Hedgehogs are one of the most familiar animals here in Britain. The spiky little creatures are a favourite with children, and we all like to see them visiting our gardens on a dark night. But all is not well with our prickly pals, and their spikes (a great defence against natural predators) offer no protection from the ravages of mankind.
For 15 million years, hedgehogs have lived happily on a diet of invertebrates, carrion, roots and berries. They hibernate through the cold, harsh winters and have few natural enemies, save the badger. But, in recent times, hedgehogs have become threatened – not by a new predator or a change in the weather. No – hedgehogs are under threat due to our own selfish actions.
Hedgehogs are probably a lot older than you think. Their closest relative is the shrew, but they parted company long, long ago. The oldest known ancestor of modern-day hedgehogs lived during the Palaeocene period, immediately after the death of the dinosaurs. They were the same size as modern hedgehogs and had a similar diet.
The true hedgehog appeared on the scene around 15 million years ago, when our ancestors had not yet separated from orangutans or gorillas. Today there are 17 different species of hedgehog living in Europe, Africa and Asia. The kind we are most familiar with is erinaceus europaeus, the European hedgehog.
There have been other kinds of hedgehog, sadly no longer with us. Perhaps the most interesting was deinogalerix, the “terrible hedgehog". As their name suggests, they were larger than modern hedgehogs and grew to around 60 cm in length – that’s about four times the size of today’s hedgehogs. Unfortunately, the last deinogalerix died around 5.3 million years ago.
As we’ve learned, hedgehogs are native to three continents: Europe, Africa and Asia. But they have also made their way (or rather, humans have taken them) to New Zealand. When the Brits emigrated to the islands back in the 1800s, they took hedgehogs with them to remind them of home. This was a mistake – as an invasive species, hedgehogs there have become a threat to New Zealand’s native species. Ever the opportunists, hedgehogs help themselves to the eggs of ground-nesting birds. But don’t blame the hedgehog – if any species is at fault, it’s us, not them!
You can also find hedgehogs all around the world being kept as pets. Now, they may look adorable (they certainly do!) but hedgehogs do not make good pets. Putting aside the obvious threat to native wildlife if the pets escape, hedgehogs are solitary creatures and would not take kindly to a cuddle! They are also extremely active animals during their waking hours (they are nocturnal) so would definitely not like being confined to a cage.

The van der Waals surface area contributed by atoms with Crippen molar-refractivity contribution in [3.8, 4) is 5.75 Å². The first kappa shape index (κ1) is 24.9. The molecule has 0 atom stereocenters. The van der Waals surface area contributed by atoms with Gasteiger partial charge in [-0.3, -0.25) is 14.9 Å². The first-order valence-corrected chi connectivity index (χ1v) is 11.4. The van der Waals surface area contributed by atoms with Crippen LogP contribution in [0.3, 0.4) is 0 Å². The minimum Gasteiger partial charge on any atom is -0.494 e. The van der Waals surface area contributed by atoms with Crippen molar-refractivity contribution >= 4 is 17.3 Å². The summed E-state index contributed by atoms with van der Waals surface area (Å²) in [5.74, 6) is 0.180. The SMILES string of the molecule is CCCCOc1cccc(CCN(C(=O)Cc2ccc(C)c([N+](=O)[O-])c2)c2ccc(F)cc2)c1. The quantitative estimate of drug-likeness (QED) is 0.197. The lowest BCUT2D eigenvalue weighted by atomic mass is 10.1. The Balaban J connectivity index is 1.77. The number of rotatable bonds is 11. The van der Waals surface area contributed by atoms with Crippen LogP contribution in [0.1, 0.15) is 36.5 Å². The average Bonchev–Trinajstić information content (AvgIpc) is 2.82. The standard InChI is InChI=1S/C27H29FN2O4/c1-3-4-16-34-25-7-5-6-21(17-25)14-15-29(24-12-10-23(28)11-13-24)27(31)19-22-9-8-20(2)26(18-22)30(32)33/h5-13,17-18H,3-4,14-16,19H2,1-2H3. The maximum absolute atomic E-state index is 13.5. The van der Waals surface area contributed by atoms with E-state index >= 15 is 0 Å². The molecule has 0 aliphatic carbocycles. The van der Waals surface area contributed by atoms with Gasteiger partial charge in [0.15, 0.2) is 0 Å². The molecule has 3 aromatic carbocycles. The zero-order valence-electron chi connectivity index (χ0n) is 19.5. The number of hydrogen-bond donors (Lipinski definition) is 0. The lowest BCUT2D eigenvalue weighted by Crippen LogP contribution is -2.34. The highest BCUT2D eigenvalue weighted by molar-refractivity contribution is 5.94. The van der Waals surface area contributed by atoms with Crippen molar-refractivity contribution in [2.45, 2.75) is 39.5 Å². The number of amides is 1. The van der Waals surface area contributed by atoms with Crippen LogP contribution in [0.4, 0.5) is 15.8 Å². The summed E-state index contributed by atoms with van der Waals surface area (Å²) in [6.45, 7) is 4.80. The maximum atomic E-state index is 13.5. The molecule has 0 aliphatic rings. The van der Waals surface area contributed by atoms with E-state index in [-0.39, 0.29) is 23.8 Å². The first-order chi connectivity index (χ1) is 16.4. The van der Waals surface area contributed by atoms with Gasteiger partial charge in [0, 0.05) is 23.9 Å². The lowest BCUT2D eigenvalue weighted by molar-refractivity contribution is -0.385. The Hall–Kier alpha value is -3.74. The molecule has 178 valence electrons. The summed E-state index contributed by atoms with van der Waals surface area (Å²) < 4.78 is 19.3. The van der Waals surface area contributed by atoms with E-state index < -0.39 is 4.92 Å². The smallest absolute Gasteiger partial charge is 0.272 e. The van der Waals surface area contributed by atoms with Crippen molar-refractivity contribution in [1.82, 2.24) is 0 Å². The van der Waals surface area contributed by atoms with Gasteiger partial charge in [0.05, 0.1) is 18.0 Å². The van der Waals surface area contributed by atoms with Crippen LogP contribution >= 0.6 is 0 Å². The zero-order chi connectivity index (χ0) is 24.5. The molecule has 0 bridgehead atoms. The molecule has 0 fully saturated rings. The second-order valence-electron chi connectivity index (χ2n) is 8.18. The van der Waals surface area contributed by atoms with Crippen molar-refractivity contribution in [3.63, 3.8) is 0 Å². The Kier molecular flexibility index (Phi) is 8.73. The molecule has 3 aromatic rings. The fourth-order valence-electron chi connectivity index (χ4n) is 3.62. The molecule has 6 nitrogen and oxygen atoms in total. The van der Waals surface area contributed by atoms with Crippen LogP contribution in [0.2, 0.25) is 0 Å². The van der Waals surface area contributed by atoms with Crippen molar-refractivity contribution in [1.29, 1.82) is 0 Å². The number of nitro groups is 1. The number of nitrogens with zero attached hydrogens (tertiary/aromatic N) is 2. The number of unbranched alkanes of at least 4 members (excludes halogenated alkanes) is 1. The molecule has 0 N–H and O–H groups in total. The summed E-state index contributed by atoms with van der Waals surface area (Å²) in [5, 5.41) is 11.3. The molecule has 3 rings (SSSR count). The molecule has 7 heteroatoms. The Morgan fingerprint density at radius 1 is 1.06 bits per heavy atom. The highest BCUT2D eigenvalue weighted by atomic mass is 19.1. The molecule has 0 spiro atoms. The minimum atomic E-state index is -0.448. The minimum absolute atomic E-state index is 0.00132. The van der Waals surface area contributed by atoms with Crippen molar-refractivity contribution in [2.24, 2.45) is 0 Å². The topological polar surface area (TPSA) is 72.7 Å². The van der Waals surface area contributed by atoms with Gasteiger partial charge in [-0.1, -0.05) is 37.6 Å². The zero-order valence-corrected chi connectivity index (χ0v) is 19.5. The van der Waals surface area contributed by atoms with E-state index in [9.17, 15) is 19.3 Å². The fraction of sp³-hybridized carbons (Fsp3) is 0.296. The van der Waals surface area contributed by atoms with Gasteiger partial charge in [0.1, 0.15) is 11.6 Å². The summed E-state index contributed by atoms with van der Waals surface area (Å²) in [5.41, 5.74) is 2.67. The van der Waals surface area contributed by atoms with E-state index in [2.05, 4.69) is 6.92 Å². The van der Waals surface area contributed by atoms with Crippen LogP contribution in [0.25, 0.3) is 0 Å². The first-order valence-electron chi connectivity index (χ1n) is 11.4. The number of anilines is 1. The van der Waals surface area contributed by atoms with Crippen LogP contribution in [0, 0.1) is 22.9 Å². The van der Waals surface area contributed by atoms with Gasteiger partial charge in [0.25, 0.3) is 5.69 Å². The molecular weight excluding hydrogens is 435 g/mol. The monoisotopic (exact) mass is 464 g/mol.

As a (formerly) common species in Britain, it’s not surprising that they have made their way into our folklore, as well as our hearts. Here are just a few of the things we used to believe about hedgehogs:
Hedgehogs roll on fruit to impale it on their spikes and carry it home – hedgehogs do eat fruit, but they don’t take it to their burrows, and they don’t (intentionally!) impale it on their spikes.
Hedgehogs steal milk from cows by sucking on their udders – this myth was so commonly believed in Elizabethan England that a reward was offered for any dead hedgehog.
Hedgehogs can predict the weather and seal up their burrows when a storm is due – not true, although hedgehogs are less likely to venture out in bad weather.
Hedgehogs are witches in disguise – this ridiculous belief led to the deaths of countless hedgehogs when the church offered bounties for their lives.
In the 1950s there were something like 36.5 million hedgehogs living in Britain. Sadly, today there are far fewer. A recent study found that there are now approximately 1.5 million of them left in the wild. That’s a staggering decrease of 96% over the last 60 years.
So, what is to blame for this devastating decline? You might think it is the fault of cars, after all, 150,000 hedgehogs are killed on our roads each year. But this is not the biggest threat to hedgehogs – it seems that modern farming is the main culprit.
Hedgehogs rely on two things in particular to survive. They need plenty of invertebrates in order to feed, but they also need (as their name suggests) hedgerows which provide them with shelter, corridors to move along and protection from predators.
Modern farming has led to a decline in hedgerows, and in meadows (a good source of invertebrate food). With their habitat and their food source both depleting, hedgehogs are in trouble. This has led to their colonisation of towns, where they carve a living as scavengers, and in our gardens. But they face danger even there.
You see, many gardeners use slug pellets to kill what they see as pests. The trouble is, hedgehogs will eat slugs – even ones that have been poisoned. That means that they become poisoned themselves, meaning that they might be too weak to survive the winter, or be unable to reproduce.
Metaldehyde, a chemical used in slug pellets, was banned by the British Government in 2018, because of its danger to wildlife. That ban was overturned by the High Court in July 2019 – not because the chemical is safe, but because of “how the decision-making process was conducted”.
Since then, despite the Government being fully aware that metaldehyde is harmful to wildlife, no further action has been taken. This incensed us here at Education Quizzes. Why is nothing being done to address the issue caused by, of all things, an administrative error?
Unusually for us, we were so angry that we started a petition to ban the sale and use of metaldehyde as a pesticide. Will you help us to save the hedgehog by signing? It’s so easy to do – just follow this link.
If you love hedgehogs and want to find out more about them and our campaign, you might like to read these pages: